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Fine-Tune Your Daily Routine

Sustainable tweaks to your everyday life can offer dramatic results in your overall well-being.

It’s easy to become set in our ways, but there’s always room for improvement. Lifestyle resets don’t have to be huge, daunting undertakings. Some of Medcan’s leading experts share ways to make small changes to the major facets of your life.

two friends having coffee

Be savvy about your social life: “The pandemic has forced us all to ‘reset’ and re-evaluate the relationships in our lives. Now’s not the time to let those epiphanies go to waste. Rather than falling into your old habits, dedicate some time to consider the elements of your social life that you value, that benefit you, and which you find meaningful. Before the pandemic, you may have accepted an invitation with a certain circle of friends out of obligation or a fear of missing out—only to regret attending later because these so-called friends “triggered” destructive patterns. Now, empower the ‘reset’ version of your life to decline the invitation with a simple and firm statement, such as, ‘I can’t make that work right now.’ Don’t make excuses. Don’t say “yes” any more. The idea is to politely decline without creating openings in dialogue that could lead to further commitments. Build on this new ‘reset’ version of yourself to make time only for people and events that lead to positive outcomes. Once you’ve issued your reply, turn your energy toward creating those experiences you find fulfilling.” —Dr. Jack Muskat, clinical director of mental health

two people riding bikes

Make preventive health care a priority: “Regular exercise is the best thing you can do to stay healthy and prevent future illness. Many of our previous fitness routines relied on working on-site. For example, some found the walk to and from the subway or the train to be a valuable physical activity. Now that many of us are shifting to more permanent hybrid situations, featuring several work-from-home days per week, it’s time to create exercise routines for the days that don’t involve a commute. Aim to get both cardio and resistance training every day—or as often as possible. This combination has been shown to have great health benefits—including increased muscle mass, reduced body fat, and improved aerobic fitness, energy and mood. In terms of illness, this routine has been shown to reduce hypertension, control diabetes, reduce the likelihood of heart attack or stroke and improve bone health. One potential issue is that many people—including me—used to get their aerobic exercise by riding their bicycles to work. Now, on work-from-home days, aim to commit to a 30-minute ride that starts and ends at home—like trying out a new coffee shop that’s about 15 minutes away. You’ll arrive home energized and ready for the day ahead.” —Dr. Peter Nord, chief medical officer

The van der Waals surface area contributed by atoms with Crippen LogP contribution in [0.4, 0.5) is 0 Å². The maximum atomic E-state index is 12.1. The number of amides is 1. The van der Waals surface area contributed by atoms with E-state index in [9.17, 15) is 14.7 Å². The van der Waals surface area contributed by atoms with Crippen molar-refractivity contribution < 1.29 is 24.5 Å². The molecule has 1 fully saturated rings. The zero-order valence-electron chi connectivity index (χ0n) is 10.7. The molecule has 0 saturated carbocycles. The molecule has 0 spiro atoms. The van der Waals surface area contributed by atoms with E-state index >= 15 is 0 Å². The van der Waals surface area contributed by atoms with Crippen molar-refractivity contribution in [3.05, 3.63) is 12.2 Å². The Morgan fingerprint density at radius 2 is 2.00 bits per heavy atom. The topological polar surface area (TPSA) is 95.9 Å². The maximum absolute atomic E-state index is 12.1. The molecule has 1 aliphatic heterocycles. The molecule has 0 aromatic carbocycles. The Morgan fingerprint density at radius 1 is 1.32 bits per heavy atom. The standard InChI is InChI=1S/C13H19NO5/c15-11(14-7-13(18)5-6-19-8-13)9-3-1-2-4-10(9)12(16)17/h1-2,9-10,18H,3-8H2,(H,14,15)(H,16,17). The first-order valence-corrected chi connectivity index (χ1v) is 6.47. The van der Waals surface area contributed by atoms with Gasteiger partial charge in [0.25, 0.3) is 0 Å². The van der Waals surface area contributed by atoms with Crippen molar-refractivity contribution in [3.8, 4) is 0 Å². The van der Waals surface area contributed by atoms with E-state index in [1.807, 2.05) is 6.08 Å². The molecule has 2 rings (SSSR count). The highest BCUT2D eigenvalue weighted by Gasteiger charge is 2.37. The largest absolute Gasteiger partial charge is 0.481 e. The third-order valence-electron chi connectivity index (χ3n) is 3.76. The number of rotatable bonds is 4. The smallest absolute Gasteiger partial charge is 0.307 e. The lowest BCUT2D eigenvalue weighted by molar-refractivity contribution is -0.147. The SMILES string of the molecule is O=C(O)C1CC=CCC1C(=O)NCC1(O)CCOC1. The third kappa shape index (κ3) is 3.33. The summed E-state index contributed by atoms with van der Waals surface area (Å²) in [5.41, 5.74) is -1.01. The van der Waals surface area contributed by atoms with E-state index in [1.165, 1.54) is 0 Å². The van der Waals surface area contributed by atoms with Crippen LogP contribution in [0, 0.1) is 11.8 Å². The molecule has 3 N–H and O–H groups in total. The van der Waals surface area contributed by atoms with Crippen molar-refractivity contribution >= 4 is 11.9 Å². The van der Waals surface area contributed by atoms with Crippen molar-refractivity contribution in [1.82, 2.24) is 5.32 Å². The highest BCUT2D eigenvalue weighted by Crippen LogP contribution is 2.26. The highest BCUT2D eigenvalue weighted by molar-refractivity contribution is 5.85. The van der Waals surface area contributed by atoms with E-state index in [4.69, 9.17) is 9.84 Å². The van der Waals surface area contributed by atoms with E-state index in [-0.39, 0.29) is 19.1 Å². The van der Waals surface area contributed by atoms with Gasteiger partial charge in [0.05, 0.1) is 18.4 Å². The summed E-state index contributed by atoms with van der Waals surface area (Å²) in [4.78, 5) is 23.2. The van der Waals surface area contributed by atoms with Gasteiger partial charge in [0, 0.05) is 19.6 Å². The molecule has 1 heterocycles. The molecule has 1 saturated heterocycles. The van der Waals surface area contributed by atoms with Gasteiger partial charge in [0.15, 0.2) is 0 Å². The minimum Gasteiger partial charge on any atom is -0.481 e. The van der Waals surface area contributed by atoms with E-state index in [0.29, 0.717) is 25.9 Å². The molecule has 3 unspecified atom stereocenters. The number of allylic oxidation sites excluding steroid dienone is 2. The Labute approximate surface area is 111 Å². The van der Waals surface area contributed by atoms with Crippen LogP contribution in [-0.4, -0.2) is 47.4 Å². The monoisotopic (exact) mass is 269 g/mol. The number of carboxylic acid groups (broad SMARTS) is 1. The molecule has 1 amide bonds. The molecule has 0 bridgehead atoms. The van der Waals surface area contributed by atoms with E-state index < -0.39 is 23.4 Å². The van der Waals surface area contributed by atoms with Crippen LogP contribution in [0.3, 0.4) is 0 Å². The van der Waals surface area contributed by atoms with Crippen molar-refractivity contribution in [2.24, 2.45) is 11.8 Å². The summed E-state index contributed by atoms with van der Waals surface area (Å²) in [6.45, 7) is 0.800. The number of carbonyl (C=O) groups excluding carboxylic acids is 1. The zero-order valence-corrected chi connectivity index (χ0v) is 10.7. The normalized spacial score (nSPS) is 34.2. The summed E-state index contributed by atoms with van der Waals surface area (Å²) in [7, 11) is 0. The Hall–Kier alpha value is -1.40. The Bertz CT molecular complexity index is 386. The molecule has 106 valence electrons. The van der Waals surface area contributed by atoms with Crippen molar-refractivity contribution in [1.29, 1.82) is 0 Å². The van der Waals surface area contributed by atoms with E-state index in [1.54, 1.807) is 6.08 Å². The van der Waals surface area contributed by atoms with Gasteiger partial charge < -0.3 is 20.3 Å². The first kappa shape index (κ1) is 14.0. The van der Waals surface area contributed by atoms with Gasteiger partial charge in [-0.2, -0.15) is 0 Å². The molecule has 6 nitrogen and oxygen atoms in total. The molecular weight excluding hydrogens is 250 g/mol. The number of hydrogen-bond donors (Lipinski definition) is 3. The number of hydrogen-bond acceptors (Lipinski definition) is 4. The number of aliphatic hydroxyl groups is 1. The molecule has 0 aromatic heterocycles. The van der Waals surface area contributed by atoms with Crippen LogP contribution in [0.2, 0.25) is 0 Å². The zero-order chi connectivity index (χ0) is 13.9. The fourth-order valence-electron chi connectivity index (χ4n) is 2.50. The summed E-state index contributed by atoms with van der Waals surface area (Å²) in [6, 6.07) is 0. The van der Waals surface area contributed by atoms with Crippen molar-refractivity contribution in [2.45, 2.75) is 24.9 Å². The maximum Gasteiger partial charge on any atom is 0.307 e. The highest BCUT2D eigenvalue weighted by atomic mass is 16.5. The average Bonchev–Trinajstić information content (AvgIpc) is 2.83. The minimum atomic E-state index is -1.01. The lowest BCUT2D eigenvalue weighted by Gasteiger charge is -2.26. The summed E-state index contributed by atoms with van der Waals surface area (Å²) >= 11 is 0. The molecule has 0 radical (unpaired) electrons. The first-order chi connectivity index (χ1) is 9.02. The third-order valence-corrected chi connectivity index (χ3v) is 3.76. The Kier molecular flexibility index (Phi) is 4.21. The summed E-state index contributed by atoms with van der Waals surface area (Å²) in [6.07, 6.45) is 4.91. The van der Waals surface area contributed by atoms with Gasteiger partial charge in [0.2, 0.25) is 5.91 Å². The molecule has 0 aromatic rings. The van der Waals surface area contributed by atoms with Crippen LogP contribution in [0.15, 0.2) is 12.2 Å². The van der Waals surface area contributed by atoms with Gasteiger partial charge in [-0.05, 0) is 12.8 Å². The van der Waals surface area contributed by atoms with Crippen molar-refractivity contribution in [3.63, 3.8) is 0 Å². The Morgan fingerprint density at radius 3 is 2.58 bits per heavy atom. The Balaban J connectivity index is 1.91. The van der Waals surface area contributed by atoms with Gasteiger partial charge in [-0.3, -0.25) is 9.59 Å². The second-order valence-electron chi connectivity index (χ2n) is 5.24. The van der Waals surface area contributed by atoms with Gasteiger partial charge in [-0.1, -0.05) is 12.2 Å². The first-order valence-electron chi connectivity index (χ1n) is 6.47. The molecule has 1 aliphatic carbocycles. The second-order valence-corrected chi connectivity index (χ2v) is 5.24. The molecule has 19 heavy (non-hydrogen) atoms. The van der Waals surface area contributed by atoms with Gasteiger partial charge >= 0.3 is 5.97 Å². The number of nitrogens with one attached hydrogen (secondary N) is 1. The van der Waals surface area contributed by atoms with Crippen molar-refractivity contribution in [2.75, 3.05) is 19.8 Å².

someone making a smoothie

Rethink your relationship with food: “According to a recent study, only 7% of adults get the recommended daily amount of dietary fibre. But following a high-fibre diet can lower your risk for heart attack, stroke, Type 2 diabetes and various cancers. For an easy boost of fibre, add half a cup of lentils to your leafy green salad. Another option involves berries. When we think of high-fibre foods, berries don’t normally spring to mind, but just one cup of raspberries or blackberries can deliver almost one-third of your daily fibre intake. Even better, frozen berries are flash frozen when they’re perfectly ripe, so they are at peak nutrient content, with the highest amounts of antioxidants, vitamins and minerals. Once you have them in the freezer, you can pull them out regularly for a smoothie, as a topping for a yogurt bowl, or just eat a handful solo as a snack. For an even quicker fix: make a smoothie blend ahead of time and freeze it in an ice cube tray. Then you can pop one out whenever you want.” —Sara Jafari, registered dietitian, Medcan weight management program

woman putting serum on skin

Switch up your skincare routine: “It’s easy to be tempted by the latest and greatest product on the market, but constantly adding new serums and creams to your rotation can be confusing for your skin, potentially leading to breakouts. Consistency is important in skincare so try to limit the amount of new products you introduce. Focus on establishing a routine that you can commit to daily, and stick to for months. Just like with diet and exercise, you’ll see benefits manifest gradually. If you do elect to add one new product to your repertoire, make it a medical grade vitamin C serum. Used daily, the serum will help fight environmental stressors and prevent further signs of photo damage and skin aging.” —Dr. Jonathan Levy, medical director at Refine by Medcan

Book an Annual Health Assessment to establish your baseline health and discover ways to optimize your life. Or, if you’re looking to learn more about your mental health, overall fitness, diet or skincare, contact us at 416.350.5900.

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